Bark decay by the white-rot fungas Lentinula edodes : polysaccharide loss, lignin resistance and the unmasking of suberin
Vane, Christopher H.; Drage, Trevor C.; Snape, Colin E.. 2006 Bark decay by the white-rot fungas Lentinula edodes : polysaccharide loss, lignin resistance and the unmasking of suberin. International Biodeterioration & Biodegradation, 57. 14-23. 10.1016/j.ibiod.2005.10.004Full text not available from this repository. (Request a copy)
The chemical composition of oak bark during growth of Lentinula edodes was studied to assess the transformation of lignin, suberin, tannin and structural polysaccharides. Oak logs (Quercus alba) were decayed by L. edodes over 8 years, during which time they were sampled at five intervals (30, 40, 66, 77, 101 months). Elemental analysis (C, H, N and O), solid-state 13C NMR as well as off-line thermochemolysis in the presence of tetramethylammonium hydroxide (TMAH) with gas chromatography-mass spectrometry were used in the characterization of fresh and degraded barks. Solid-state 13C NMR analysis showed that cellulose and xylans were the main structural components of fresh bark but that L. edodes caused a 46% decrease in polysaccharide content and that loss of crystalline and non-crystalline cellulose regions occurred in parallel. The decrease in cellulose content was accompanied by a relative increase in the proportion of methylene carbon from suberin. The aromatic region of the spectra revealed a loss of a shoulder at 145 ppm attributed to tannins after 30 months decay; in contrast the aromatic content remained unaltered, suggesting that highly structured tannins were degraded in preference to lignin. Chemolytic treatment with TMAH confirmed moderate changes in guaiacyl and syringyl acid-aldehyde ratios with growth indicating that the fungus had not caused extensive oxidative side chain alterations. The ratio of syringyl to guaiacyl units (S/G) in fresh oak bark was lower at 0.6 than that previously reported for oak sapwood (S/G>1) and a slight decrease in S/G values was observed with fungal decay. The resistance of bark lignin as compared to sapwood lignin is attributed in part to the inhibiting effect of tannins and suberin on fungal growth.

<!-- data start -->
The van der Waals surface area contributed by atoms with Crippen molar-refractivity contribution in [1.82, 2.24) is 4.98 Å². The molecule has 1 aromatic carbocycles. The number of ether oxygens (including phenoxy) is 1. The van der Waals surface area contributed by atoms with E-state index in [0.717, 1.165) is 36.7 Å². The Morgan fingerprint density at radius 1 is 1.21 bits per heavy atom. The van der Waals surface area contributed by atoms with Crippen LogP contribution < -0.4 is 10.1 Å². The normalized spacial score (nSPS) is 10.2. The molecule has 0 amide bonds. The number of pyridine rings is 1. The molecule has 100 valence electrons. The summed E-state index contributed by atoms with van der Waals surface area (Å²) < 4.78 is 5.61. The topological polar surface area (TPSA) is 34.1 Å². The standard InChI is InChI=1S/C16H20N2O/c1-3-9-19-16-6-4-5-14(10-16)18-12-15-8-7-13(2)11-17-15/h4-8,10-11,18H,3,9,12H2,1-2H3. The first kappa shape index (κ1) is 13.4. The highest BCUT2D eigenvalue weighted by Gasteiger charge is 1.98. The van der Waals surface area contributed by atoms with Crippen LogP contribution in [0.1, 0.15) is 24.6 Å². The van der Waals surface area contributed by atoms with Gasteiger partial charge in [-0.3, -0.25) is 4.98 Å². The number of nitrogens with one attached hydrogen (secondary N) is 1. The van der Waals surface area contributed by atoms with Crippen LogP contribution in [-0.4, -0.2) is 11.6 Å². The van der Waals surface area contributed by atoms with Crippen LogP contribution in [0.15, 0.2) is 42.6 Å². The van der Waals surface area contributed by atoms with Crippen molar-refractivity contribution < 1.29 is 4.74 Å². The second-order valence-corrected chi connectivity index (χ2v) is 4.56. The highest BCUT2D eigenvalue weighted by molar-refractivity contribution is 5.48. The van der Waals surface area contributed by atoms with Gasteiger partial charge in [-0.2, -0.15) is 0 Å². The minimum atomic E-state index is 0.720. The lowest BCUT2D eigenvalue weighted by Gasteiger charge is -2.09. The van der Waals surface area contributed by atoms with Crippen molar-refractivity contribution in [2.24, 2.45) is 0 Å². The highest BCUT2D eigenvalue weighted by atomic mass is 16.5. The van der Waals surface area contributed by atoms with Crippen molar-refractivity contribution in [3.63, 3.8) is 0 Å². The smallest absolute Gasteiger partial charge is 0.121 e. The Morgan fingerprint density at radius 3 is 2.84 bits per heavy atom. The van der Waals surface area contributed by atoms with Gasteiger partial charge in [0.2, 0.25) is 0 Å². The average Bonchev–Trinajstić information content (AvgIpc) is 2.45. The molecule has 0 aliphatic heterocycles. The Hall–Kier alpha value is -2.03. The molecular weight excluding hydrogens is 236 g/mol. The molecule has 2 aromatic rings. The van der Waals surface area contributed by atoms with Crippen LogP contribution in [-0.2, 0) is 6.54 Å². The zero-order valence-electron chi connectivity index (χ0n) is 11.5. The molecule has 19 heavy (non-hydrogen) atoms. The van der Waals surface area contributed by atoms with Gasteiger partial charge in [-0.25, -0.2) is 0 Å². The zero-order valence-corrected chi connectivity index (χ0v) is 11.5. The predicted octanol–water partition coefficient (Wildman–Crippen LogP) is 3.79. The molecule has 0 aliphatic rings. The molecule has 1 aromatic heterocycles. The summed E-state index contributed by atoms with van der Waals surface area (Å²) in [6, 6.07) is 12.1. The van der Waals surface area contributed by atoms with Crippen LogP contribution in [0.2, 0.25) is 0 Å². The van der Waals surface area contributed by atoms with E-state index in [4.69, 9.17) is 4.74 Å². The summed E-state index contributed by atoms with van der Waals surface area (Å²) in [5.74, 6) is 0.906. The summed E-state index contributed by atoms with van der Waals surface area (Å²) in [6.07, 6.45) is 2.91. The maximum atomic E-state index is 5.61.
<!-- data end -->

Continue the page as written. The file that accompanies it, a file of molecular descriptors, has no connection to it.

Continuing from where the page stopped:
|Programmes:||BGS Programmes > Sustainable and Renewable Energy|
|Additional Keywords:||Thermochemolysis, Bark, Suberin, Lignin, Tannin, Oak|
|NORA Subject Terms:||Agriculture and Soil Science
|Date made live:||17 Aug 2007 13:37|
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